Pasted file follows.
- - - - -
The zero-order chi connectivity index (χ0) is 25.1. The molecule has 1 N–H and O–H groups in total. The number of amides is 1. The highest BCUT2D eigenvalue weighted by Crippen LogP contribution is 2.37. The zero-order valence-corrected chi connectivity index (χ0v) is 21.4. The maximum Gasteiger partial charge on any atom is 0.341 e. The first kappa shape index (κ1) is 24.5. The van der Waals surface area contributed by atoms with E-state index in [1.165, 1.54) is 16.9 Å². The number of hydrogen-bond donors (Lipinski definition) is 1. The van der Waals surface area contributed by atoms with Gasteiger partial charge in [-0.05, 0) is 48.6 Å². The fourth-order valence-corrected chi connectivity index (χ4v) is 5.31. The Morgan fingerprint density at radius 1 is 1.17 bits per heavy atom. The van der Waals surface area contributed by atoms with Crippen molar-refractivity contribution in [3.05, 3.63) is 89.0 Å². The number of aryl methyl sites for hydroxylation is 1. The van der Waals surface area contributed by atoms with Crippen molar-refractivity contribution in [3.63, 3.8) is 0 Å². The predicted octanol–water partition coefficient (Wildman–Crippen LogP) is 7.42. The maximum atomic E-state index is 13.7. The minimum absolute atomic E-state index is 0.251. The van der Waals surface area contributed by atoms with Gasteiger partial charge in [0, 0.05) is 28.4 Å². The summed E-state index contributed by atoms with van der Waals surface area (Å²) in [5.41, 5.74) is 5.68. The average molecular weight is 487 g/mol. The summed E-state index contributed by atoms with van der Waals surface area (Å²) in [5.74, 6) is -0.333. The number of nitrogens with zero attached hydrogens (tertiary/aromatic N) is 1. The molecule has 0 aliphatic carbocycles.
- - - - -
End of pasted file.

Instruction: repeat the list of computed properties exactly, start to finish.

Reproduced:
The zero-order chi connectivity index (χ0) is 25.1. The molecule has 1 N–H and O–H groups in total. The number of amides is 1. The highest BCUT2D eigenvalue weighted by Crippen LogP contribution is 2.37. The zero-order valence-corrected chi connectivity index (χ0v) is 21.4. The maximum Gasteiger partial charge on any atom is 0.341 e. The first kappa shape index (κ1) is 24.5. The van der Waals surface area contributed by atoms with E-state index in [1.165, 1.54) is 16.9 Å². The number of hydrogen-bond donors (Lipinski definition) is 1. The van der Waals surface area contributed by atoms with Gasteiger partial charge in [-0.05, 0) is 48.6 Å². The fourth-order valence-corrected chi connectivity index (χ4v) is 5.31. The Morgan fingerprint density at radius 1 is 1.17 bits per heavy atom. The van der Waals surface area contributed by atoms with Crippen molar-refractivity contribution in [3.05, 3.63) is 89.0 Å². The number of aryl methyl sites for hydroxylation is 1. The van der Waals surface area contributed by atoms with Crippen molar-refractivity contribution in [3.63, 3.8) is 0 Å². The predicted octanol–water partition coefficient (Wildman–Crippen LogP) is 7.42. The maximum atomic E-state index is 13.7. The minimum absolute atomic E-state index is 0.251. The van der Waals surface area contributed by atoms with Gasteiger partial charge in [0, 0.05) is 28.4 Å². The summed E-state index contributed by atoms with van der Waals surface area (Å²) in [5.41, 5.74) is 5.68. The average molecular weight is 487 g/mol. The summed E-state index contributed by atoms with van der Waals surface area (Å²) in [5.74, 6) is -0.333. The number of nitrogens with zero attached hydrogens (tertiary/aromatic N) is 1. The molecule has 0 aliphatic carbocycles.